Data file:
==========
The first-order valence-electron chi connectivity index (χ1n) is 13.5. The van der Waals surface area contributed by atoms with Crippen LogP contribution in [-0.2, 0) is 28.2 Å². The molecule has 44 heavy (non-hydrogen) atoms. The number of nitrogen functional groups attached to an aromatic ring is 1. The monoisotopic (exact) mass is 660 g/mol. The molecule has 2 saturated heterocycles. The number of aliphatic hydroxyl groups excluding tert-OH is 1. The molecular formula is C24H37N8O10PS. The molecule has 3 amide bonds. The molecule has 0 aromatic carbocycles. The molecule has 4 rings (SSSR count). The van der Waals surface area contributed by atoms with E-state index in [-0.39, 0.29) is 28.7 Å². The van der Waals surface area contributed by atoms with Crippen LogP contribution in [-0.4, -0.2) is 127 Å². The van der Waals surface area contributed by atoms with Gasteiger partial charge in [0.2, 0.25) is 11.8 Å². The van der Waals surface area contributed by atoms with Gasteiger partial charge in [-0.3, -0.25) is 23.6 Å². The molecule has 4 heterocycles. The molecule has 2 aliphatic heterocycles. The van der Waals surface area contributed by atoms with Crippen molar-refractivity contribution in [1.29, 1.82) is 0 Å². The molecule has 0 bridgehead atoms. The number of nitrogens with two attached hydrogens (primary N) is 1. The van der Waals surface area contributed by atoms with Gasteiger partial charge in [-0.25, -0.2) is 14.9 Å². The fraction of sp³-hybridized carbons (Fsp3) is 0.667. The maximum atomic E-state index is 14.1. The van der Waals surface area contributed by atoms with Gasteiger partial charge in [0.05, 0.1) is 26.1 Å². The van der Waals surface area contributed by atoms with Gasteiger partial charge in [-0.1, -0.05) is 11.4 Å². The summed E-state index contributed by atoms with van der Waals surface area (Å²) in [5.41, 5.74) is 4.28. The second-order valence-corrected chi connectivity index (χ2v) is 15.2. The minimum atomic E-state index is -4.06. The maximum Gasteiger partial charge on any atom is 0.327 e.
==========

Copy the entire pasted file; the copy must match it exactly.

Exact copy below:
The first-order valence-electron chi connectivity index (χ1n) is 13.5. The van der Waals surface area contributed by atoms with Crippen LogP contribution in [-0.2, 0) is 28.2 Å². The molecule has 44 heavy (non-hydrogen) atoms. The number of nitrogen functional groups attached to an aromatic ring is 1. The monoisotopic (exact) mass is 660 g/mol. The molecule has 2 saturated heterocycles. The number of aliphatic hydroxyl groups excluding tert-OH is 1. The molecular formula is C24H37N8O10PS. The molecule has 3 amide bonds. The molecule has 0 aromatic carbocycles. The molecule has 4 rings (SSSR count). The van der Waals surface area contributed by atoms with E-state index in [-0.39, 0.29) is 28.7 Å². The van der Waals surface area contributed by atoms with Crippen LogP contribution in [-0.4, -0.2) is 127 Å². The van der Waals surface area contributed by atoms with Gasteiger partial charge in [0.2, 0.25) is 11.8 Å². The van der Waals surface area contributed by atoms with Gasteiger partial charge in [-0.3, -0.25) is 23.6 Å². The molecule has 4 heterocycles. The molecule has 2 aliphatic heterocycles. The van der Waals surface area contributed by atoms with Crippen molar-refractivity contribution in [1.29, 1.82) is 0 Å². The molecule has 0 bridgehead atoms. The number of nitrogens with two attached hydrogens (primary N) is 1. The van der Waals surface area contributed by atoms with Gasteiger partial charge in [-0.25, -0.2) is 14.9 Å². The fraction of sp³-hybridized carbons (Fsp3) is 0.667. The maximum atomic E-state index is 14.1. The van der Waals surface area contributed by atoms with Gasteiger partial charge in [0.05, 0.1) is 26.1 Å². The van der Waals surface area contributed by atoms with Gasteiger partial charge in [-0.1, -0.05) is 11.4 Å². The summed E-state index contributed by atoms with van der Waals surface area (Å²) in [5.41, 5.74) is 4.28. The second-order valence-corrected chi connectivity index (χ2v) is 15.2. The minimum atomic E-state index is -4.06. The maximum Gasteiger partial charge on any atom is 0.327 e.